All three City Council incumbents moved forward to the November general election as a result of Tuesday’s primary election.
Incumbent Roger Sandau, who is seeking a second term on the council, led the voting with 1297 votes. Nate Watson, seeking a third term, was fifth in the voting with 786 votes; and incumbent Sharon White, who has served on the council for more than nine years, was sixth in the voting with 679 votes.
Newcomer Chad Hannan was second in the voting with 1,131 votes, and Deb Bass was third with 971 votes. Joe Disalvo, making his second attempt at a council seat, was fourth with 959 Votes.
Council Bluffs voters will pare the field of six who survived Tuesday’s primary election to three at the Nov. 5 city election.
“I think I’ve earned the respect of voters during my first term on the council,” Sandau said. “Over the last four years, you learn — you grow.”
He said that while the question of medians on West Broadway was a contentious issue, he does not believe Council Bluffs residents are “one-issue voters.”
“I plan on working even harder in the weeks leading to the November election,” Sandau said.
Hannan attributed his second-place finish to hard work.
“I think my community service speaks for itself,” he said. “I think it resonated with the community. This is just the beginning. I need to work even harder before Nov. 5.
Although she finished third in the voting, Bass said she was disappointed by the voter turnout Tuesday. Only 2,684 of the city’s 40,018 registered voters went to the polls Tuesday or voted by absentee ballot.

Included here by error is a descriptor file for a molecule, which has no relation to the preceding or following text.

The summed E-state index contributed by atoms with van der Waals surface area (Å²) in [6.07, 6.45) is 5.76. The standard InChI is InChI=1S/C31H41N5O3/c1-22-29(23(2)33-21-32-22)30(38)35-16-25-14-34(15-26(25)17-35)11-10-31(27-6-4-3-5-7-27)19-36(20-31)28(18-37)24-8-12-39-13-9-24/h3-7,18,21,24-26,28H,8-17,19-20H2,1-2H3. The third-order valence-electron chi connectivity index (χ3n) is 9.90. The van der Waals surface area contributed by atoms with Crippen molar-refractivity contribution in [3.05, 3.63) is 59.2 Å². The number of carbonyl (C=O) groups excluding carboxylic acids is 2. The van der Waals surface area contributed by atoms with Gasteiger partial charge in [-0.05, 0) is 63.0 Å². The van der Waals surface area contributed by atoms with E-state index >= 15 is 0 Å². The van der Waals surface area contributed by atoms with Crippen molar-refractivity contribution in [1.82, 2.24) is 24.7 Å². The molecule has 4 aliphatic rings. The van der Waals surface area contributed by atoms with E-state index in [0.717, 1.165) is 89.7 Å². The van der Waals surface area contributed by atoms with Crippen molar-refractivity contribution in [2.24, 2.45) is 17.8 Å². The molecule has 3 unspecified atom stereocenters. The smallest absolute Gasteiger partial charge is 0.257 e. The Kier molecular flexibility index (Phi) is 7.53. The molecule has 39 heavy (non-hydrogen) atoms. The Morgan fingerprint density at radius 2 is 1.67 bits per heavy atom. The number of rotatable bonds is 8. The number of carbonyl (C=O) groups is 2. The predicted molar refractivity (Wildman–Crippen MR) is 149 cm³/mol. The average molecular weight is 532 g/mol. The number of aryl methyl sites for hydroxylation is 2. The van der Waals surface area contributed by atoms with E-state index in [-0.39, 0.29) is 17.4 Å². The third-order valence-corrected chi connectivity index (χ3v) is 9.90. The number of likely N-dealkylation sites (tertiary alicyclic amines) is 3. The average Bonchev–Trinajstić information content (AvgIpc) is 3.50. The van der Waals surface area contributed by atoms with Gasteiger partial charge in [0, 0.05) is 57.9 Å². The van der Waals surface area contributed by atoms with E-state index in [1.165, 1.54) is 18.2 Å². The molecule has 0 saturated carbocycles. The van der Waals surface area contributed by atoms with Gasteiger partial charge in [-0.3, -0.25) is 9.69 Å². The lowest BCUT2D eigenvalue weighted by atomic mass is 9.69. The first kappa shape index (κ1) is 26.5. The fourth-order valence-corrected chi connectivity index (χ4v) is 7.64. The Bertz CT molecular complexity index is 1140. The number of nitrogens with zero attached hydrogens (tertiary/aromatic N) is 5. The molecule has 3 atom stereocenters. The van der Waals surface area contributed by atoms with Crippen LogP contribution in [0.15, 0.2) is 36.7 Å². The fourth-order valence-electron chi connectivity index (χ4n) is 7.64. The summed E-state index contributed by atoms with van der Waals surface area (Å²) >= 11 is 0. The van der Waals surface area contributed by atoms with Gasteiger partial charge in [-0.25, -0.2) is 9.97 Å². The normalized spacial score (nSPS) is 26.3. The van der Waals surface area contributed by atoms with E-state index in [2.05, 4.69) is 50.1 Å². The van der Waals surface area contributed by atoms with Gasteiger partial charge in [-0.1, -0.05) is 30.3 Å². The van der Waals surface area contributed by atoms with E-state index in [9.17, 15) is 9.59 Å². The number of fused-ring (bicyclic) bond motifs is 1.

“I’ll be working hard for the next four weeks,” she said, “looking for new ways to get people interested in their community. I started early and attended over 80 meetings to learn as much as I could. I carefully thought about my slogan — ‘Working hard for Council Bluffs’ — and I plan to continue doing just that.”
Disalvo attributed his fourth-place finish in the primary to “hard work of friends and family." He said he tried to focus on water issues and the city’s infrastructure needs in the weeks leading up to the primary, and plans to continue focusing on those issues.
Asked if he thought the West Broadway median issue played a part in his fifth-place finish, Watson said he thinks certain individuals are using the medians as a divisive issue.
“What I will continue doing as long as voters will have me is, to the best of my ability, to represent all of the citizens of Council Bluffs and make decisions based on what appears to be in the best interests of this community,” he said.
White, who finished sixth in the voting, said she was in last place at the end of the primary four years ago, “and I won another term in the city election.”
Like Watson, she thought the medians might have played a role in the voting, “but there are always people who don’t like change.”
“There were people who didn’t like the revisions we made to rental inspections when we did that several years ago, but people are now saying it was a good thing,” White said. “I want to continue doing this job as long as voters want me.”